Adding "no" to the beginning of a sentence to negate it



A: "Let's eat."
B: "No let's eat." (I don't want to eat)

A: "Wash your hands."
B: "No wash your hands." (I don't want to wash my hands)

A: "I am going shopping."
B: "No I am going shopping." (don't go shopping)

Are those sentences starting with NO legitimate?

Joe Kim

Posted 2015-06-03T21:13:02.613

Reputation: 2 264

Negation in English is surprisingly complicated. We have a whole tag for the many questions about it: [tag:negation]. – Ben Kovitz – 2015-06-04T17:10:48.803



No, this form is not acceptable adult English.

You would need to further negate the statement or supply an alternate preference:

A: Let's eat.
B: No. I don't want to eat.
B: No. I want to play.

That being said, it's very common for children, particularly those just learning speech patterns at around ages 3-5, to use a form like this.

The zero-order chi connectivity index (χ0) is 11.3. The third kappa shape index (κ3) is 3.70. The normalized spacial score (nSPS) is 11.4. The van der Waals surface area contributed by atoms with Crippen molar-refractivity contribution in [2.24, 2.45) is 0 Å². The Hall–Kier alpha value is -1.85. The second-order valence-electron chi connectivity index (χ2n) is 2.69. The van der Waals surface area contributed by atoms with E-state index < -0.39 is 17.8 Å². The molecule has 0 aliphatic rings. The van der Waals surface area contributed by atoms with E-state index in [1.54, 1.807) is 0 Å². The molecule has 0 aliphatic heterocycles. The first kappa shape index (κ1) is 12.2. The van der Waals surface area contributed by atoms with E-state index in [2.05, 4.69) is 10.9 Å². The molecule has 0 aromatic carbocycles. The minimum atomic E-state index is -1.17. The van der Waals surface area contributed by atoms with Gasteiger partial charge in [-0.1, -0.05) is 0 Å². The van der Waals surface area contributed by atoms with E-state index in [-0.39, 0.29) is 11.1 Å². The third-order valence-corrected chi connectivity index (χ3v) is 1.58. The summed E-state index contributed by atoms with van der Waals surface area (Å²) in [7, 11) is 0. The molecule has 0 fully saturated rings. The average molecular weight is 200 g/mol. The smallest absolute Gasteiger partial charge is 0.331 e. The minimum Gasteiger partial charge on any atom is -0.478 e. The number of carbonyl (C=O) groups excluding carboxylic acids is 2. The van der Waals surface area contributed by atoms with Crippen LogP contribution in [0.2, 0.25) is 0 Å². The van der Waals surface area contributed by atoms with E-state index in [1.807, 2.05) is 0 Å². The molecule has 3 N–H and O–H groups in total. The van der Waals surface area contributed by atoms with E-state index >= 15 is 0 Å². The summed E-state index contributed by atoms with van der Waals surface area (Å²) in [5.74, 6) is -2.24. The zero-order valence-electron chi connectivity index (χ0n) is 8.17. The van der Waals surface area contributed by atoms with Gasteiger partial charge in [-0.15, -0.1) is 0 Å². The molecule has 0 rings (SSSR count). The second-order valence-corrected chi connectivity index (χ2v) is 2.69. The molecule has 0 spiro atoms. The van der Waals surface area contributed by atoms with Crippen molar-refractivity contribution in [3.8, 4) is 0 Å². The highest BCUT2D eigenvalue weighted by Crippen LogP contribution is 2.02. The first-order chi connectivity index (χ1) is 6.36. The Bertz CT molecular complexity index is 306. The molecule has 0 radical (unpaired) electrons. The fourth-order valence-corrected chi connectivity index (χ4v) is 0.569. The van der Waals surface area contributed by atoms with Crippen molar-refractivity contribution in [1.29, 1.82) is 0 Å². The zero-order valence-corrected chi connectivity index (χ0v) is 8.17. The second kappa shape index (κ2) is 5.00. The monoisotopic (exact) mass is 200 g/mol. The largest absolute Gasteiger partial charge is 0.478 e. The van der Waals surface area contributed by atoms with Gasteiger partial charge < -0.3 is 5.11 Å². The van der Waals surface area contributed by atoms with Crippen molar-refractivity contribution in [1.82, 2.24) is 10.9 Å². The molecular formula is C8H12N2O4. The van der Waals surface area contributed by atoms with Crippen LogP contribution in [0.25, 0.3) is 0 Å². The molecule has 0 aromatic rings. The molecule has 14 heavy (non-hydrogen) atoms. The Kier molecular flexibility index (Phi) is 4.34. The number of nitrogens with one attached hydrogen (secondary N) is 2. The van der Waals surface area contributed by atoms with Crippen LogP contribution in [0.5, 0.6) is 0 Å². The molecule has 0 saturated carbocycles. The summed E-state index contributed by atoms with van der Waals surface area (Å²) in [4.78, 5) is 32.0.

So, a parent/child conversation may go something like this:

Parent: It's time to wash your hands.
Child: No wash hands!


Posted 2015-06-03T21:13:02.613

Reputation: 25 211

"No handwashing!" – Taemyr – 2015-06-04T08:53:31.373


We would have to "negate" the following sentences in different ways, because they're different kinds of statements.

SUGGESTION -- by offering a different or contrary suggestion
A: "Let's eat."
--Let's not eat (now).

ORDER/COMMAND -- by refusing
A: "Wash your hands."
--"I won't wash my hands" or "I don't want to wash my hands" or simply "No".

DECLARATIVE STATEMENT -- by contradicting
A: "I am going shopping."
--You are not going shopping. or simply "No, you're not."


Posted 2015-06-03T21:13:02.613

Reputation: 116 610